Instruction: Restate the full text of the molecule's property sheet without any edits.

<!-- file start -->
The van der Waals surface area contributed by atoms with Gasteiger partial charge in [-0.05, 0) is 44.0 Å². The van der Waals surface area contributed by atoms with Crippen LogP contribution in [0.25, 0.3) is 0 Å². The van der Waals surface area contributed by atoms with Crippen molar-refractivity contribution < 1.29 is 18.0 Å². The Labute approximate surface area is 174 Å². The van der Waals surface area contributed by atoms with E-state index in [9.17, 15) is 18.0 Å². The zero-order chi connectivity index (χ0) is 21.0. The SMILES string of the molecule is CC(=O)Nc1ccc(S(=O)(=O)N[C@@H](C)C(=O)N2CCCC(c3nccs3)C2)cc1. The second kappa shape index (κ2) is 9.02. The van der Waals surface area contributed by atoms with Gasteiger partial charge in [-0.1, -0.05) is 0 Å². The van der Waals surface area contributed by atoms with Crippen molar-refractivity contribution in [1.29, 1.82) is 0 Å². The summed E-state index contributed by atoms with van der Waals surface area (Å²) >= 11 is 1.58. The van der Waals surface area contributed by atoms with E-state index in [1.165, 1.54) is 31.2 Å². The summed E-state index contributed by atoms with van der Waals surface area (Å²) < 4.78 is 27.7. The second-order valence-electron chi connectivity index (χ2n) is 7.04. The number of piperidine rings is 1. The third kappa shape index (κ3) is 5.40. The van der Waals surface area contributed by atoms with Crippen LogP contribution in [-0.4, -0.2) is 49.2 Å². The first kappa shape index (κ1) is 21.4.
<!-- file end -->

The van der Waals surface area contributed by atoms with Gasteiger partial charge in [-0.05, 0) is 44.0 Å². The van der Waals surface area contributed by atoms with Crippen LogP contribution in [0.25, 0.3) is 0 Å². The van der Waals surface area contributed by atoms with Crippen molar-refractivity contribution < 1.29 is 18.0 Å². The Labute approximate surface area is 174 Å². The van der Waals surface area contributed by atoms with E-state index in [9.17, 15) is 18.0 Å². The zero-order chi connectivity index (χ0) is 21.0. The SMILES string of the molecule is CC(=O)Nc1ccc(S(=O)(=O)N[C@@H](C)C(=O)N2CCCC(c3nccs3)C2)cc1. The second kappa shape index (κ2) is 9.02. The van der Waals surface area contributed by atoms with Gasteiger partial charge in [-0.1, -0.05) is 0 Å². The van der Waals surface area contributed by atoms with Crippen molar-refractivity contribution in [1.29, 1.82) is 0 Å². The summed E-state index contributed by atoms with van der Waals surface area (Å²) >= 11 is 1.58. The van der Waals surface area contributed by atoms with E-state index in [1.165, 1.54) is 31.2 Å². The summed E-state index contributed by atoms with van der Waals surface area (Å²) < 4.78 is 27.7. The second-order valence-electron chi connectivity index (χ2n) is 7.04. The number of piperidine rings is 1. The third kappa shape index (κ3) is 5.40. The van der Waals surface area contributed by atoms with Crippen LogP contribution in [-0.4, -0.2) is 49.2 Å². The first kappa shape index (κ1) is 21.4.